podcast

The Poker Zoo, Ep. 23: Greg Candido’s Main Event

In the second episode of the “doubleheader” promised this week, I interview East coast tournament grinder Greg Candido. Our focus is on his run to Day 7 of the 2019 WSOP Main Event (104th for $59,295). We start with Greg’s background and the poker club that helped prepare him, then go over each day of his main event, including four hands he picked out as crucial or troubling.

Greg’s Ugly Tuna Poker Club

WSOP ME Day 2 Hand 1

MY HAND: AQ (Ace of Hearts)

MY STACK:  25K

BLINDS: 500-1000-100

MY POSITION: BB

Preflop:

Aggressive V opens CO 2500 all fold, I Call.

V covers me by a lot.

Flop:

JJ9 (two hearts)

I check, 4500, I call

Turn:

3x

I check, V checks

River:

9x

I check and V tanks all-in.

 

WSOP ME Day 3 Hand 1

MY HAND: TT (Ten of Diamonds)

MY STACK:  100K

BLINDS: 1200-2400-2400

MY POSITION: UTG

Preflop:

Open 6000, V (No History) from MP calls.

Villain second largest stack on the table (450Kish)

Flop:

842 (2 Diamonds)

I bet 8500, V calls

Turn:

7d

I bet 12000, V calls

River:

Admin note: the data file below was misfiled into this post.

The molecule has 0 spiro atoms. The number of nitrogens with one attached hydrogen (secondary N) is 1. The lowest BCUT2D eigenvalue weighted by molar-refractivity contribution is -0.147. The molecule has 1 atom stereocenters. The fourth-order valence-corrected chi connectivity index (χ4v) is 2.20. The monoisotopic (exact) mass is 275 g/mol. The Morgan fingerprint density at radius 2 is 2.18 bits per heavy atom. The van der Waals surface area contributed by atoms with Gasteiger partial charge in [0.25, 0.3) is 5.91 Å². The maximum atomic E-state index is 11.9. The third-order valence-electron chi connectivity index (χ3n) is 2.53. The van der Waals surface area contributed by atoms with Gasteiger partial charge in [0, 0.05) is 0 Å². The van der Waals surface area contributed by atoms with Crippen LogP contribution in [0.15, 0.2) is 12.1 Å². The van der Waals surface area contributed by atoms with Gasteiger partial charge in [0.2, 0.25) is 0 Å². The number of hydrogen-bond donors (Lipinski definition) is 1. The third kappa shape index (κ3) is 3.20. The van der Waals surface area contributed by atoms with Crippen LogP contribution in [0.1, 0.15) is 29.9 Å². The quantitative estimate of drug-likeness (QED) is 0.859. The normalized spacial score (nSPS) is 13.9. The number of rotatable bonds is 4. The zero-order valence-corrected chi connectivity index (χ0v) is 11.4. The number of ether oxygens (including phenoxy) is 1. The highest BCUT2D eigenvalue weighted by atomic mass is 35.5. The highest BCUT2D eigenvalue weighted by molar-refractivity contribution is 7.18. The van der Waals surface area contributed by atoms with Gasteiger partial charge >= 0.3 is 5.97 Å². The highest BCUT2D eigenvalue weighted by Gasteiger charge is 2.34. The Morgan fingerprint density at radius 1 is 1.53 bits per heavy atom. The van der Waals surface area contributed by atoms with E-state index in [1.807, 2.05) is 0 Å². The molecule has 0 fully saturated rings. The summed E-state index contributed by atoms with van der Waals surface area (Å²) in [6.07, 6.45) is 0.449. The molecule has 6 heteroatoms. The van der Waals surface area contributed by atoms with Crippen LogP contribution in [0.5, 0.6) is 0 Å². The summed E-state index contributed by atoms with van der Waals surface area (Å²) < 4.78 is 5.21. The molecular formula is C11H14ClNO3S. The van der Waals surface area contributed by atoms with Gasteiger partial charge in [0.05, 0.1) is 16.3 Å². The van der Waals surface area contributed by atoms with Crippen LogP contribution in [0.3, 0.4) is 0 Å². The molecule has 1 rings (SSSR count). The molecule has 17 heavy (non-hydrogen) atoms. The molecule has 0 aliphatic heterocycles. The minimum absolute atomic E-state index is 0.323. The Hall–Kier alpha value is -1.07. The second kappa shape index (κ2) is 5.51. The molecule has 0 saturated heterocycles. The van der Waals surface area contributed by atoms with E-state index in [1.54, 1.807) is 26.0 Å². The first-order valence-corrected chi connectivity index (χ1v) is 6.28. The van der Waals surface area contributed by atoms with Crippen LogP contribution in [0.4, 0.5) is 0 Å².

5d

I bet 15000, V shoves. 

 

WSOP ME Day 3 Hand 2

MY HAND: JT

MY STACK:  65K

BLINDS: 1200-2400-2400

MY POSITION: BB

Preflop:

The button opens to 6K, SB calls, I shove.

Button calls.

 

WSOP ME Day 3 Hand 3

MY HAND: 98s

MY STACK:  300K

BLINDS: 2000-4000-4000

MY POSITION: BB

Preflop:

The button opens 10K. SB folds, I 3B 33K

V Calls

Flop:

AKQ

I bet 30K, V Calls

Turn:

3x

I check, V checks

River:

9x

I bet 65K.

About persuadeo

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1 Comment

  1. Greg Candido is not a typical guest of this podcast. On the surface, he comes across as an East coast weekend warrior type who views poker through the lenses of ego, aggression, “feel”, fear equity, other emotions and so forth. Range construction, balance, and equilibrium strategies don’t figure into his mindset, at least not explicitly. Hearing him talk about studying by watching videos doesn’t convey the impression that he is a true student of the game. However, this isn’t a bad interview. With his limited language and delivery skills, he manages to convey a good deal of information about his main event experience, and Chris astutely stays out of his way and lets him roll through it, with some well timed remarks about the totally idiotic plays he made. If this is the quality of the players that make it to top 100 finishes, we all have some hope.

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